Telluride is hypothermia to adventure cyclists though. Peder and I couldn’t let ourselves stop and get comfortable for too long lest we forget the danger presented by the afternoon weather. We glanced upwards. The storm to the west that had threatened us up high had seemingly disappeared but in its place a new bunch of clouds had appeared further down the valley towards the east. The mountains rose too quickly for us to have any sort of view of what the larger weather outlook seemed like, but it was 3 pm and the odds were not in our favor that the weather would improve before the day was over.
We were well fed, we were recharged. We had a sense of urgency. It was time then to go about climbing Imogene.
The entrance to Imogene pass from Telluride is completely unheralded. At first the road passes through neighborhoods that hug the lower slopes of the hills. You are greeted with mild conditions. When you do finally see a sign or two announcing a high mountain dirt highway the signs themselves say that the highway is closed. I wonder to Peder if an angry local posted the signs to keep the endless summer 4×4 traffic at bay. I can’t imagine living next to that road as every manner of internal combustion engine parades by from June through September, searching for high mountain Mecca.
My and Peder’s internal combustion engines we a bit worse for wear as we warmed up on the climb, Peder’s less so than mine though. We climbed quietly for long periods. He began distancing himself from me as he rode and as I admitted to myself that I couldn’t match his pace. The more we climb the less I cared about friendly competition. Fatigue set in.
If Black Bear is unexpectedly short Imogene is unexpectedly long and grueling. The climb is wonderful though, at least down low. If you like the proverbial grinding of the gravel then Imogene from Telluride will give you gravel to grind all day long. As you work your way higher it will strew small boulders all over the road along with heaps of lovely views of the valley below. You will once again find yourself out of gears before you are even 1/3 of the way up, a familiar sensation from earlier in the day.
Peder and I found opportunity to talk on some of the milder stretches of the climb. Talking passes time in the most elegant way. Once you find yourself lost in a good topic the shouts coming from your tired lungs and muscles are muffled, if not completely silenced. Peder and I don’t waste time down low when talking on a long ride, we go straight to 50,000 feet. What are we excited about? What are we frustrated by? What are we afraid of?
Good conversations need suitable conditions in which to develop. I would posit that high alpine conditions in increasingly troubled weather, filtered through the lens of fatigue are some of the finest conversational conditions anywhere. Peder and I rode and talked, rode and talked. He related to me the existential struggles of someone who is among other things finely split between children, a wife, and the demands of medicine. I related to him the struggles of someone who is among other things finely split between children, a wife, and the demands of a cycling startup. Bikes and medicine though, those couldn’t be more dissimilar! Except that they aren’t. As we rode and talked our conversation revealed that life is built out of very similar pieces no matter how different things look on the surface. We all want to get it right, we all wonder if we are, we all wonder how we should be doing it better. We’re all fearful of changing how we do things and getting it wrong, or of making things harder on ourselves in the process.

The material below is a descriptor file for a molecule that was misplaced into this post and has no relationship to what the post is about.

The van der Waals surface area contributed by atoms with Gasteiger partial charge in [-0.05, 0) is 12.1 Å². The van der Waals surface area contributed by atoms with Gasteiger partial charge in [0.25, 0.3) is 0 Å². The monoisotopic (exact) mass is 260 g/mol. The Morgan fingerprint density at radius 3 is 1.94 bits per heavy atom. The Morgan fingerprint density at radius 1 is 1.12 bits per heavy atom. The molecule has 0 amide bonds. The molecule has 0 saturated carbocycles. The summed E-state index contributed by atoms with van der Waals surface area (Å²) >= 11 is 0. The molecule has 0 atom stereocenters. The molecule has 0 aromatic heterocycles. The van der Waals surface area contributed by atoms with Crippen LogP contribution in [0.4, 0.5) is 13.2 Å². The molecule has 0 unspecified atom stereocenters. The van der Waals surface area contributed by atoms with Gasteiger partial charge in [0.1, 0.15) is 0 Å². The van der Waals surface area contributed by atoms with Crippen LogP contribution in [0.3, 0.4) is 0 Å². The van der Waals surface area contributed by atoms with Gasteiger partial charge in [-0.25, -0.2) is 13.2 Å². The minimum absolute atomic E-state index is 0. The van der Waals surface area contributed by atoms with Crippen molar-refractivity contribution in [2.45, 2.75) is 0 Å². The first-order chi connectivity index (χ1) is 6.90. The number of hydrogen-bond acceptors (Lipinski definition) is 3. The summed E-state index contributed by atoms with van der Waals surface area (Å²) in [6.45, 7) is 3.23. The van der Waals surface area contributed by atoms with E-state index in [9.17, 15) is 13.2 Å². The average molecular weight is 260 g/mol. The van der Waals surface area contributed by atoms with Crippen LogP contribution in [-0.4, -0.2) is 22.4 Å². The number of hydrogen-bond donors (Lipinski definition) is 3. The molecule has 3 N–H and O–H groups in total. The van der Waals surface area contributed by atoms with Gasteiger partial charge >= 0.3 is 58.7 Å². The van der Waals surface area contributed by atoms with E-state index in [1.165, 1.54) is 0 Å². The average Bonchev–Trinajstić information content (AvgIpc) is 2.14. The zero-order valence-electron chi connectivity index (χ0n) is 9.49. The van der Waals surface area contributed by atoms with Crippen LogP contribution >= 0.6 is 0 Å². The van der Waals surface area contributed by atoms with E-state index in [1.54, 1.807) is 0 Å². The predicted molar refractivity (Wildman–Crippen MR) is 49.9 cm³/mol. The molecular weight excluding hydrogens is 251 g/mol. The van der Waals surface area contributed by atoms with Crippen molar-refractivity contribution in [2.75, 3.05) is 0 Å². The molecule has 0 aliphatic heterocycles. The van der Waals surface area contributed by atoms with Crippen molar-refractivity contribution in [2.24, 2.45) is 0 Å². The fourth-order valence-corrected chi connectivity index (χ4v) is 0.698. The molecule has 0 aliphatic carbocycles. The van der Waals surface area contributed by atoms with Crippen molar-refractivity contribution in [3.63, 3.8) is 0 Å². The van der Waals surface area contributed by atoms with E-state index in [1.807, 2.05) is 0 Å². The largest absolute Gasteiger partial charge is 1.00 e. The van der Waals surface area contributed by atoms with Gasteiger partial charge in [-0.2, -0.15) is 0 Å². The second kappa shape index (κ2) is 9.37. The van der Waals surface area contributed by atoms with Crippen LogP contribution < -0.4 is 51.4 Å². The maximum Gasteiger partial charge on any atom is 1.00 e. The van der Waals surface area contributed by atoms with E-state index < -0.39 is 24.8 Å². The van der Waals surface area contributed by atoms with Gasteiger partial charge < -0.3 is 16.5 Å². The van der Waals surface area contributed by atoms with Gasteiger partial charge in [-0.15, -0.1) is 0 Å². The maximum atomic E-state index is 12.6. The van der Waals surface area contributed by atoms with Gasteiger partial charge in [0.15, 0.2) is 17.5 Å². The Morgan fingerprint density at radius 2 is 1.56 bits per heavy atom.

Fear is such a false motivator. Fear will keep you in your bed or on your couch. Fear is the seed of regret. Since Rodeo started in 2014 I’ve more or less lived in a constant state of fear. Life before 2014 was pretty comfortable. I worked hard but I manipulated my schedule deftly so that I can do the things that I wanted to do more or less when I wanted to do them. Income was stable. Risk was low. On the surface all of that was great but I was bored. I wasn’t challenging myself, I wasn’t growing, and I certainly wasn’t chasing a dream. I can barely remember what it felt like to be pre-2014 me. Post 2014 me is much more stressed out, works much harder, has a very demanding schedule, makes a fraction of my previous income, and has no idea what tomorrow will bring. I’ve also never been more excited to be doing what I’m doing. If I can shut the fear up long enough to enjoy the view I’m overwhelmingly satisfied with the endeavor and deeply grateful that Rodeo accidentally ruined my comfortable life. That isn’t to say that I don’t look back. Whenever things get hard I look back to pre-2014 longingly and wish I could teleport and feel comfortable again.